KP targets 2015 World Cup

Star batsman wants to keep playing in all forms of the game

Last Updated: 08/10/11 4:43pm

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Kevin Pietersen: Still hungry to play in all forms of the game

Kevin Pietersen: Still hungry to play in all forms of the game

Kevin Pietersen insists he is fully committed to playing for England's one-day side and has already set his sights on the 2015 World Cup.

The 31-year-old has returned to the fold for England's current tour of India, having sat out last month's NatWest Series victory over the same opponents.

Pietersen was surprisingly prescribed a rest, having played a significant part in England's 4-0 npower Test series whitewash of India in the summer.

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But he insists that he welcomed that offer, it has helped to recharge his batteries - and that he has no intention of quitting 50-over cricket in the foreseeable future.

Asked whether he retains his appetite for ODI cricket, he was unequivocal. "Yes I do.

"I don't know how many times I need to say it till you stop asking the questions.

"I want to continue playing until the 2015 World Cup, and then we'll reassess."

Enthusiasm

Pietersen is never in two minds about whether he wants to play for his adopted country, but does admit to slightly less enthusiasm these days for the training and practice he knows is vital.

"Look, I want to play all three forms of the game for England ... I've said that many times.

"It's a case of, when England are playing international cricket, I want to be there.

"But it was amazing not to do any of the practices and warm-ups.

"That's the first break I've had without an injury for England. It was much appreciated."

Pietersen found plenty to occupy him away, as he and his young family moved house last month.

"I was quite busy, doing bits and bobs.

"But it was great to jump back on the plane, and be back in the fold again."

He had no qualms when the England management suggested he miss the NatWest Series, but did make a point of watching as little of it as possible on television.

"I understood the reasons. I didn't watch much; I wanted to take a complete break, and get that bug back for training.

"The hardest part of playing all three forms of the game is turning up on training day and doing warm-ups - I think it takes a couple of years off your career.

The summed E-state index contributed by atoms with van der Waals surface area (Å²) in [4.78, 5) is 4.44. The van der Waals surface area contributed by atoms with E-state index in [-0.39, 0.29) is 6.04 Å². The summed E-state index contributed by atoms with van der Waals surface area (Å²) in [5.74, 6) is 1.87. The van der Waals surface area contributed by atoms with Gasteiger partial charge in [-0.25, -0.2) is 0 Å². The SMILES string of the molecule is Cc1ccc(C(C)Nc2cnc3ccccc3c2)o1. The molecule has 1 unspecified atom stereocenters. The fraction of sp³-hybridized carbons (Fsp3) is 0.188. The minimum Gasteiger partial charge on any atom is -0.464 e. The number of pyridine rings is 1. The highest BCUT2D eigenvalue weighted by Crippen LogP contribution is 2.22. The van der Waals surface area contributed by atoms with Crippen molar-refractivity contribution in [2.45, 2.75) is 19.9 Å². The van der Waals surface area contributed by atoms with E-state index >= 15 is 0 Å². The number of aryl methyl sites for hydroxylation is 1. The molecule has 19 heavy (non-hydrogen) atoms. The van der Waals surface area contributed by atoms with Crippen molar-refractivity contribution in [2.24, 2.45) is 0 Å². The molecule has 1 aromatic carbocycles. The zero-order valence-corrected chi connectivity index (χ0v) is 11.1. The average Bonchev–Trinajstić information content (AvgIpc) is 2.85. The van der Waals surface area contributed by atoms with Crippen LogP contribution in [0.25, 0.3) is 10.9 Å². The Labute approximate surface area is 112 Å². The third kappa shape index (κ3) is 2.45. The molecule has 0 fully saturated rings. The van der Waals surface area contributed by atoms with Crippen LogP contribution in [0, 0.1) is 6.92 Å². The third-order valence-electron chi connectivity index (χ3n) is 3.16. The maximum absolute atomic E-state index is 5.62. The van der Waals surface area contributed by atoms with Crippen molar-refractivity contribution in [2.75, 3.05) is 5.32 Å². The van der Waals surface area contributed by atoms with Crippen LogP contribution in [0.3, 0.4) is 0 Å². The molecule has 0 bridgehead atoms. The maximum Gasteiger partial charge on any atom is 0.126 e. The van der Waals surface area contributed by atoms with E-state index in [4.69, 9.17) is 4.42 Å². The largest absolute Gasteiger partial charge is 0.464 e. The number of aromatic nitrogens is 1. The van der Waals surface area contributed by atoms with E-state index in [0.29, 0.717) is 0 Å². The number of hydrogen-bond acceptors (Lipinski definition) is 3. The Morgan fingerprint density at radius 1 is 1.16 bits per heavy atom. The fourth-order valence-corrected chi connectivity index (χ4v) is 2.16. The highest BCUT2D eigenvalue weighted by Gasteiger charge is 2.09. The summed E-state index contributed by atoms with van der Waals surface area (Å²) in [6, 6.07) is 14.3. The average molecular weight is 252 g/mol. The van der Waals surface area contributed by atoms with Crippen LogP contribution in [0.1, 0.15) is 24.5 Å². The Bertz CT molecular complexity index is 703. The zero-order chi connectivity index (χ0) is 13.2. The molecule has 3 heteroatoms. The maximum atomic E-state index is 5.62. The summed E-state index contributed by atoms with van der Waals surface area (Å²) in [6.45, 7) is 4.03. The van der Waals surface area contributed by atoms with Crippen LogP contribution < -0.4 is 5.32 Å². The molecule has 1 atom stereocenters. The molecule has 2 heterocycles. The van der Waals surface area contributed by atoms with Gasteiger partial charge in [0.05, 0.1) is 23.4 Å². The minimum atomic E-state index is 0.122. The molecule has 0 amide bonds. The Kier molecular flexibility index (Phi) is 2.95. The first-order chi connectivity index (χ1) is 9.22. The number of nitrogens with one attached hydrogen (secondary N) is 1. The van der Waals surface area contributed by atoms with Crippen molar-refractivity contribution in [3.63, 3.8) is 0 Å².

"To not have to turn up to training days was an absolute blessing. But you do miss the cricket, participating and competing - because we're all competitors."

As for keeping the TV switched off, he added: "It was deliberate. I didn't want to watch it - I wanted to get that little buzz, hunger back for actually turning up."

The signs are that he has benefited from his short break, and he is ready to battle for his place in a developing team.

"It's nice to be back doing some hard work.

"There's a lot of competition for places. The strength in depth of English cricket continues to grow.

"I think it (the rest period) was sensible. It's a policy the ECB now follow - players like (Andrew) Strauss, Jimmy (Anderson), Broady (Stuart Broad) to a certain extent.

"I think it's definitely needed, and I think it came at the right time.

"I think it's something everybody needs to do to keep our squad fresh and get everybody experienced in playing in different conditions."

Pietersen does not believe he, or anyone else, should be inked into the team.

"What will be will be.

Permutations

"No one's ever guaranteed their place - for their country, for their county, for their club side.

"There's a lot of different permutations and different things that can happen.

"It's just a case of enjoying every day, and also realising how fortunate we are.

"If there's any place you want to come and play one-day international cricket, it's here in India.

"For the youngsters it's brilliant, and for us old men it's great to be back - it re-energises you."

Pietersen practised with strapping on his painful left wrist, an extra reason England thought a month off might be appropriate.

There still does not appear to be an obvious diagnosis for the discomfort, but Pietersen is confident it is a minor problem which he and England's medical staff can manage.

"I've got something in my wrist," he said.

"I had a cortisone injection a few days ago, and cortisone just before I left.

"It's just a case of getting through this tour and seeing where we are at the end."

Scott Borthwick and Steven Finn have recovered from stomach upsets, and England will have a full squad to pick from - apart from Craig Kieswetter, still involved in the Champions League with Somerset.

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